Repair of osteochondral defects with biphasic cartilage-calcium polyphosphate constructs in a Sheep model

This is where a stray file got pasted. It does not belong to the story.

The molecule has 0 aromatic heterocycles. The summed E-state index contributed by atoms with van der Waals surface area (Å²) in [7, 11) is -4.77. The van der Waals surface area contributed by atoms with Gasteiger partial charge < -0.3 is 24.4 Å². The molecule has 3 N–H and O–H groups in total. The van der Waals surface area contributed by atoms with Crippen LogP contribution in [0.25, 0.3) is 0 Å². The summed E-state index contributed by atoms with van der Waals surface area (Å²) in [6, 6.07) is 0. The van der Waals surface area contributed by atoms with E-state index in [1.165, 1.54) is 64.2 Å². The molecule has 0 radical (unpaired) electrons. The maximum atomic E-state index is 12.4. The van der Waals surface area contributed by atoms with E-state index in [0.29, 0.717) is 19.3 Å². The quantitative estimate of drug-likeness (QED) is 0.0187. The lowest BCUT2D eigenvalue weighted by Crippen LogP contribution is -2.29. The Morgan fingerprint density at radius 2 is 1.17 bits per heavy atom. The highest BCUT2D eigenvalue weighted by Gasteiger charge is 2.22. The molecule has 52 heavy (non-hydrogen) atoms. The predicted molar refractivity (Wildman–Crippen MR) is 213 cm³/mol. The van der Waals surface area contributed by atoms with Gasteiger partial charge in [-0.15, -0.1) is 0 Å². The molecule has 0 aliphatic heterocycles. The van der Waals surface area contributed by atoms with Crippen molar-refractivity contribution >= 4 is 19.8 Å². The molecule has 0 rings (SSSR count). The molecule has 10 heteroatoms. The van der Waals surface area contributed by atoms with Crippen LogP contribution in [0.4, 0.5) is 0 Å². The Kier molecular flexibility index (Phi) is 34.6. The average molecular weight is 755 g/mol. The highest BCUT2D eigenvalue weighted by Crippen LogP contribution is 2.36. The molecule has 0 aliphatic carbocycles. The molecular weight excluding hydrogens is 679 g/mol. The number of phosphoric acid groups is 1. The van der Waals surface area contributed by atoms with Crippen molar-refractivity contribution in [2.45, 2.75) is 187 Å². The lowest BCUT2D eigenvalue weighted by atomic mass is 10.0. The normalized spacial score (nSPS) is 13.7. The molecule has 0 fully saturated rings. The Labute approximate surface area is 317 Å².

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There has been interest in developing novel biological treatments to repair focal cartilage defects. We have developed a method of forming biphasic constructs ("osteochondral"-type plug) in vitro consisting of cartilaginous tissue, formed on and anchored to the intended articulation surface of a porous ceramic substrate. The purpose of this study was to evaluate the biochemical and biomechanical properties and morphology of in vitro-formed biphasic constructs 3 and 9 months after implantation into 4mm diameter full thickness osteochondral defects in the trochlear groove of sheep stifles. The implants withstood loading in vivo up to 9 months with evidence of fusion to adjacent native cartilage and fixation by bone ingrowth into the ceramic substrate. The cartilage layer was eroded from those implants that were proud to the joint surface. Control implants (ceramic only) had fibrous tissue on the articulating surface after implantation for 3-4 months. Neither the cellularity nor proteoglycan content of the implanted cartilage, when it remained, changed significantly between 3 and 9 months and the collagen content increased slightly. The elastic equilibrium modulus of the cartilage improved with time with the greatest improvement (10-fold) occurring early during the first 3-4 months after implantation. This study suggests that biphasic constructs may be suitable to repair joint defects as the implants were maintained up to 9 months in sheep. Importantly the mechanical properties of the implanted cartilage improved significantly after implantation suggesting that cartilage can mature in vivo after implantation. The results indicate that further study of this treatment approach is warranted to attempt to overcome the technical surgical difficulties identified in this study.
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